Working out what sizes we need has involved a mind-blowing set of sums;    I’ve had to work out the heat output (in kilowatts) we need in each room based on the room’s dimensions.   I’ve then had to deduct the heat supplied by any existing radiators to establish what’s missing.   All my kilowatt figures then have to be converted to old fashioned BTU’s – as this how the heat output is measured in old cast iron radiators.  Once I know what heat output I need I then have to find the right size of radiator with the right dimensions so that it will fit into the space (often under a window). At this point my eyes are squinting as there’s a number of options depending on how the columns in each radiator are arranged  –  from tall and thin to short and fat…Much like the 2 different plumbers who reneged on doing the calculations for me.

It’s all going to be worth it though as I’ve worked out that reconditioned salvage is going to cost us at least half the price of new (a whole other set of calculations) – and hunting around for them is obviously much more fun.

So I’ve been scouring ebay, gumtree and the local flea markets and I even found a farmer nearby who sells stuff that’s been thrown out of old farmhouses.  I’ve found 4 on our list this way.  But the most obvious place is salvage yards and as there are two near here we headed over today with my copious notes in hand.


Several hours later and I’d ticked off another 8.   So we’re nearly there.  They will all need to be sent off to be pressure tested, sandblasted and painted (colour still to choose) and given that this is a 6 week turn around (with a round trip to Edinburgh) they should arrive in time to coincide with the installation of the new boiler…

Surely this can’t all go to plan….

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Morning dew (Jul 12)

The early mornings are so lovely here at the moment, Gracie and I go out in the garden when the day starts.   We don our wellies and I sit in my dressing gown drinking tea on the garden bench while Gracie runs around naked (aside from wellies) in the morning dew.   Today the lawns are covered in these tiny cobwebs….


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The Vegetable Patch (Jul 6)

There are 3 huge old vegetable patches in the walled garden that are overgrown with grass and weeds. Ed’s been working on one of the patches this week – and this morning he turned over half the soil ready for planting.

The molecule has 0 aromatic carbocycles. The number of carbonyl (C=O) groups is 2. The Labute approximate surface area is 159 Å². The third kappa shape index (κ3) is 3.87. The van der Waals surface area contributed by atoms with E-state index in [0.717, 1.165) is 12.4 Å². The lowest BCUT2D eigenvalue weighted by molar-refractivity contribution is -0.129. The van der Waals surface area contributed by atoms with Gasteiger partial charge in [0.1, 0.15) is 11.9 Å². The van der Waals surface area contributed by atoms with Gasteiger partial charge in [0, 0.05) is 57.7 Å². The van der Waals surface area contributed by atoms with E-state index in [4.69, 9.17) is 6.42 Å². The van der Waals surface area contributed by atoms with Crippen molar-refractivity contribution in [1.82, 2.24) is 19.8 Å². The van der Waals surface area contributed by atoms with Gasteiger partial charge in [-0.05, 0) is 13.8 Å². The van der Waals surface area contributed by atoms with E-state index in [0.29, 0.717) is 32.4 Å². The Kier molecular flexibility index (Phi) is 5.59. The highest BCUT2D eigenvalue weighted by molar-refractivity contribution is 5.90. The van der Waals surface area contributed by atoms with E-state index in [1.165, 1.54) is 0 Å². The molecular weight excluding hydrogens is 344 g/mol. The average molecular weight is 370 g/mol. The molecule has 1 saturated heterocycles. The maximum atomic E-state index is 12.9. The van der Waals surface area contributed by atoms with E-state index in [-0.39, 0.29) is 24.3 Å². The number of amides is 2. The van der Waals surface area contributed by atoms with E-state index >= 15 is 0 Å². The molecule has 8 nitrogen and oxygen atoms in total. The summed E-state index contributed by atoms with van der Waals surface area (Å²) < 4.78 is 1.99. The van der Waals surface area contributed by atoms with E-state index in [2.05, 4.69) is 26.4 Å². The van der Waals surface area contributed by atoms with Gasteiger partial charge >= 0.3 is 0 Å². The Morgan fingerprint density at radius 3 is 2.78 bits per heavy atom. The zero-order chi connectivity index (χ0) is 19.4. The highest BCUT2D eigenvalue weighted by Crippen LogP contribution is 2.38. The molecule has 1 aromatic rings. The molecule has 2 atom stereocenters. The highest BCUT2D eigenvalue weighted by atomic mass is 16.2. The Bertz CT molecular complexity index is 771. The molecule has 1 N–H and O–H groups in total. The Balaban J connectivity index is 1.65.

It was sunny and hot so we had a picnic lunch under the apple trees before getting down to some planting.


We put in several seedlings; sprouts, kale, purple sprouting broccoli, cauliflower, cabbage and leeks (as we’re a bit late to plant these from seed). Apart from the leeks I’ve discovered that these are all ‘cruciferous’ veg from the ‘brassica’ family.  We also replanted what we think might be some ropey old courgettes (that were already in there) hoping to save them.  From seed, we’ll plant beetroot, carrots, lettuce, spinach, turnips and beans (currently germinating in the kitchen) in the next few days.

We’re building up our knowledge of brassica growing as we’ve discovered birds have a particular fondness for them; apparently wood pigeons like sprouts. So the whole patch needs to be protected with net. We also need to get some flat disc ‘collars’ that go round the base of all the stems to stop cabbage root fly laying their eggs down there.

So Ed made a frame from various bits of wood that he found in the old green house and lean-to’s and then managed to cobble together enough pieces of random net to go over the top.  He doesn’t think the net will last a windy day though so it will need replacing in the next few days.


The upsum is that out of an acre of walled garden we’ll have cultivated just 6 by 12 meters – but at least it’s a start. If we’re successful with our beginners patch then it should supply us with nearly all our winter veg.